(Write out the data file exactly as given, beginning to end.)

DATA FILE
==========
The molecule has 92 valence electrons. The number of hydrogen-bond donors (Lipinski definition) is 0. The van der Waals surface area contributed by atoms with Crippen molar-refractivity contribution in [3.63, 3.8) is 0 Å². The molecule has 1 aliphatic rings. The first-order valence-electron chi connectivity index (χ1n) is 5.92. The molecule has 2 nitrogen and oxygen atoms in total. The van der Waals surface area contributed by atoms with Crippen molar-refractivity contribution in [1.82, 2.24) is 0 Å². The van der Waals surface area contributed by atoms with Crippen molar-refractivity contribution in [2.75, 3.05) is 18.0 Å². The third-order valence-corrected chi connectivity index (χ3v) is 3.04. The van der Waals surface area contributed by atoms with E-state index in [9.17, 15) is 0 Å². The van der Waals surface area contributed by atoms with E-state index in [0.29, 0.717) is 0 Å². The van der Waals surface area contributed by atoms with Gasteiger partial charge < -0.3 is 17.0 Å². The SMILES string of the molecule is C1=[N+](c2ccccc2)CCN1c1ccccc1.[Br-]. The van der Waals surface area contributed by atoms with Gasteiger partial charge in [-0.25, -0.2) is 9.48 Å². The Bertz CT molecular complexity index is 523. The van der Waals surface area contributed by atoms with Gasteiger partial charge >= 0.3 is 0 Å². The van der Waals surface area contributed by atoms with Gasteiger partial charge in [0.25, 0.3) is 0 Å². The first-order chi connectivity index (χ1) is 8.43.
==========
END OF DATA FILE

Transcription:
The molecule has 92 valence electrons. The number of hydrogen-bond donors (Lipinski definition) is 0. The van der Waals surface area contributed by atoms with Crippen molar-refractivity contribution in [3.63, 3.8) is 0 Å². The molecule has 1 aliphatic rings. The first-order valence-electron chi connectivity index (χ1n) is 5.92. The molecule has 2 nitrogen and oxygen atoms in total. The van der Waals surface area contributed by atoms with Crippen molar-refractivity contribution in [1.82, 2.24) is 0 Å². The van der Waals surface area contributed by atoms with Crippen molar-refractivity contribution in [2.75, 3.05) is 18.0 Å². The third-order valence-corrected chi connectivity index (χ3v) is 3.04. The van der Waals surface area contributed by atoms with E-state index in [9.17, 15) is 0 Å². The van der Waals surface area contributed by atoms with E-state index in [0.29, 0.717) is 0 Å². The van der Waals surface area contributed by atoms with Gasteiger partial charge < -0.3 is 17.0 Å². The SMILES string of the molecule is C1=[N+](c2ccccc2)CCN1c1ccccc1.[Br-]. The van der Waals surface area contributed by atoms with Gasteiger partial charge in [-0.25, -0.2) is 9.48 Å². The Bertz CT molecular complexity index is 523. The van der Waals surface area contributed by atoms with Gasteiger partial charge >= 0.3 is 0 Å². The van der Waals surface area contributed by atoms with Gasteiger partial charge in [0.25, 0.3) is 0 Å². The first-order chi connectivity index (χ1) is 8.43.